As of Tuesday, 3,634 birds collected off the Gulf of Mexico were dead. Of these dead birds, 1,226 were visibly oiled. This is according to the U.S. Fish and Wildlife Service.
For the first time the wildlife service is breaking down the species of oiled birds collected, either alive and dead, in the Gulf of Mexico since the April 20 BP oil spill.
The largest number of dead birds were laughing gulls (1,591), followed by brown pelicans (376) and northern gannets (182).
Those birds fortunate enough to have been rescued alive are taken to rehabilitation centers in Hammond, Louisiana; Gulfport, Mississippi; Theodore, Alabama; and Pensacola, Florida where they undergo several washings, feedings, and the collection of vital health information.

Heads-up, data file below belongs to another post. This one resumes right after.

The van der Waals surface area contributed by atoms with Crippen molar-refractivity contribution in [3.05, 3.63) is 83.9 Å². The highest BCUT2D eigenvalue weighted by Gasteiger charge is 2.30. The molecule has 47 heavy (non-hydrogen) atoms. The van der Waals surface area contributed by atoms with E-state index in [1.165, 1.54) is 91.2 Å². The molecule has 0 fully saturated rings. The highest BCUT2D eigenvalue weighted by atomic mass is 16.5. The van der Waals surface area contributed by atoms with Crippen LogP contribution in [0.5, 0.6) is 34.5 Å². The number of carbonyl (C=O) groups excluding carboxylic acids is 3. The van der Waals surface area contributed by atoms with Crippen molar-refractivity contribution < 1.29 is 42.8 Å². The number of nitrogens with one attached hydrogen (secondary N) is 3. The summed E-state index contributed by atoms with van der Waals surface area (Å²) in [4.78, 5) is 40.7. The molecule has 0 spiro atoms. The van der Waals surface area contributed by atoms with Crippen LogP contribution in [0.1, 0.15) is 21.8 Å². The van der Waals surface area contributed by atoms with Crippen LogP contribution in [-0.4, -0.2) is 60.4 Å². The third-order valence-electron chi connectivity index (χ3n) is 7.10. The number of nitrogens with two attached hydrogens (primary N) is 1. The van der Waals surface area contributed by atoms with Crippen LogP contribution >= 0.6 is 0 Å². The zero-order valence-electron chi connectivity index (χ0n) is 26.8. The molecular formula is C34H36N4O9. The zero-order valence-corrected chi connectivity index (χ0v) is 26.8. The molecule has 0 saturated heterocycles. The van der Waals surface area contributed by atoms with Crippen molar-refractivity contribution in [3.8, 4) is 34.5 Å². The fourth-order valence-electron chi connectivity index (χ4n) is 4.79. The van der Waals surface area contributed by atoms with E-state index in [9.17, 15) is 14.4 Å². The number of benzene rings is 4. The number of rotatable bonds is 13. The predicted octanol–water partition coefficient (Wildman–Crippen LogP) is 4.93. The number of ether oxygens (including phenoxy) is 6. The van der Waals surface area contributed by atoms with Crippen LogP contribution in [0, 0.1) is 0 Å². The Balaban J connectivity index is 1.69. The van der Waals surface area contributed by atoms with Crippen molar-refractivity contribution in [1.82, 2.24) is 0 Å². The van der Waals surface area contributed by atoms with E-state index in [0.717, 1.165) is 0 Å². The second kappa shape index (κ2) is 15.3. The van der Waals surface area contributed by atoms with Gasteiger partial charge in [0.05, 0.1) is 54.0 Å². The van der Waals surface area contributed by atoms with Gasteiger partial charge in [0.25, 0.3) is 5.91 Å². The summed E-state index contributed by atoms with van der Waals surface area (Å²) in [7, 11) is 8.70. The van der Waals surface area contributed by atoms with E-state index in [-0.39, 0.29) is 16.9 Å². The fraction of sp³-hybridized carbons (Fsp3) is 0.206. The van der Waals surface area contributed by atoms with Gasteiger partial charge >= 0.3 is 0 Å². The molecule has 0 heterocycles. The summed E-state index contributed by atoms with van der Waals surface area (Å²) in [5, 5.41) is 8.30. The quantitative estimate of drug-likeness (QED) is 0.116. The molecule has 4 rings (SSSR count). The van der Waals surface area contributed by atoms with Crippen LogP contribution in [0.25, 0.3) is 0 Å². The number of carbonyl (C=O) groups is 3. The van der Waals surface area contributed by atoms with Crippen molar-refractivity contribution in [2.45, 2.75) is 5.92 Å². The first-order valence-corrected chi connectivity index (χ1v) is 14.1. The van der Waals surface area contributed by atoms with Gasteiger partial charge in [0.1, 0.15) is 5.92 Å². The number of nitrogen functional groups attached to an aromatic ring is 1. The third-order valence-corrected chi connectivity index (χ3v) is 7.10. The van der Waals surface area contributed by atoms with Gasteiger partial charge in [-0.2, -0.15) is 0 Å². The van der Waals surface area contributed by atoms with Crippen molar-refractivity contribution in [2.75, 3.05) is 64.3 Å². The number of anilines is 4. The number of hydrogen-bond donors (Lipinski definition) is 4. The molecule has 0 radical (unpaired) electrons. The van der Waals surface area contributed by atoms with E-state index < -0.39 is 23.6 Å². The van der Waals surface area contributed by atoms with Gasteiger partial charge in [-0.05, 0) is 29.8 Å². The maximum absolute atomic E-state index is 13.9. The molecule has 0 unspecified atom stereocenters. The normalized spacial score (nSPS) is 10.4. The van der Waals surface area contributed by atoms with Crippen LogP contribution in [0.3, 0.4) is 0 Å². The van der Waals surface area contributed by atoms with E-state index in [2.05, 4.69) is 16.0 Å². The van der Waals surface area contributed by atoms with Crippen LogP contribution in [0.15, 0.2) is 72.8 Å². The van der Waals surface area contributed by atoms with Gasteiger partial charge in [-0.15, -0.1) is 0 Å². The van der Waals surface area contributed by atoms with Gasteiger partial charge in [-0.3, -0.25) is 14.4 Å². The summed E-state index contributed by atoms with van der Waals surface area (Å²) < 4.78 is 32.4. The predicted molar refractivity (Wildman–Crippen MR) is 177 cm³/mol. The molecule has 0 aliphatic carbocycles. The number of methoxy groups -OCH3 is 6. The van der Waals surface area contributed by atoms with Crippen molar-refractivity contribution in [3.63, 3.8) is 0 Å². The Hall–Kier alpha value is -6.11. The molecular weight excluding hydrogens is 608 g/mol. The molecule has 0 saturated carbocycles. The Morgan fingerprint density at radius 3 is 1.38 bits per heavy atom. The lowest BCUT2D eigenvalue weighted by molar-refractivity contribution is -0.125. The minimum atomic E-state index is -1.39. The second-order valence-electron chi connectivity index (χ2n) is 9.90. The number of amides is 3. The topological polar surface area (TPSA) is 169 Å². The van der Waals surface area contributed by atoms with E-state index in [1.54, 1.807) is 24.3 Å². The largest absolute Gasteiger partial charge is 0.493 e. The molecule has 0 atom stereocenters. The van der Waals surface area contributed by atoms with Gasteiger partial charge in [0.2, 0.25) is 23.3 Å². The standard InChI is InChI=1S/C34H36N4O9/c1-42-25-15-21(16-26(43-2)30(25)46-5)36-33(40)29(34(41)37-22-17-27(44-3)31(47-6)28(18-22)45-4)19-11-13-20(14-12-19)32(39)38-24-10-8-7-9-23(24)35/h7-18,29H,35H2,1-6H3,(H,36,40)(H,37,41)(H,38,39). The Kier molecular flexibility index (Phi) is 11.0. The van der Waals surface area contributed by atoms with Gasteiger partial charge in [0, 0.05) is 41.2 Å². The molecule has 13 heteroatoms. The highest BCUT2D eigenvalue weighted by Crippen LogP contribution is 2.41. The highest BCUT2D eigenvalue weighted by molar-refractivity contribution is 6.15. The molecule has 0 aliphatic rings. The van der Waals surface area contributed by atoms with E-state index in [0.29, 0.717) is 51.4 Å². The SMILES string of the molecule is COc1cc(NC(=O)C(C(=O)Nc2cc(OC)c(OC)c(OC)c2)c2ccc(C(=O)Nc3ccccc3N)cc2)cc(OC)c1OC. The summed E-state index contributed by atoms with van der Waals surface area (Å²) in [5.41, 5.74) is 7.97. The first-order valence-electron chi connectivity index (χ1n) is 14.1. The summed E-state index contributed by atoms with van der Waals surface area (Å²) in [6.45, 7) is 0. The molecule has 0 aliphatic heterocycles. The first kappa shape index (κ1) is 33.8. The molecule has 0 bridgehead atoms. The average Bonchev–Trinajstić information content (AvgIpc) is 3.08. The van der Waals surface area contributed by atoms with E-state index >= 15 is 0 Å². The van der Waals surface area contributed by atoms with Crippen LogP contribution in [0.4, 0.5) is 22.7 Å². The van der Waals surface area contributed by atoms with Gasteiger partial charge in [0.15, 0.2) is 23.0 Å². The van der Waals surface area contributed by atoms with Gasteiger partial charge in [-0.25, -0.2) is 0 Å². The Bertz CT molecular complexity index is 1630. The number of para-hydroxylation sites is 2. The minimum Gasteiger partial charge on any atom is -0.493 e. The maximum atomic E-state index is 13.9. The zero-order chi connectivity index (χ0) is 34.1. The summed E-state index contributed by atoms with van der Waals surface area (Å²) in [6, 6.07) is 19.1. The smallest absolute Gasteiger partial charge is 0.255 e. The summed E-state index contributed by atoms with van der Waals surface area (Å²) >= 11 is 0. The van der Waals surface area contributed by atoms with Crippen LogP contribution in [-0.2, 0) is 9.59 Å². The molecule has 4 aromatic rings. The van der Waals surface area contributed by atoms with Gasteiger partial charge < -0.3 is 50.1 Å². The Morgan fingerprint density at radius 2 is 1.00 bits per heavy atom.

According to the Fish and Wildlife Service the birds stay at the rehabilitation centers until their natural body oils are replenished and they have sufficiently recovered to be fit for release.
The rehabilitated birds are banded and released into suitable habitats along the coast where they are not likely to get oiled again.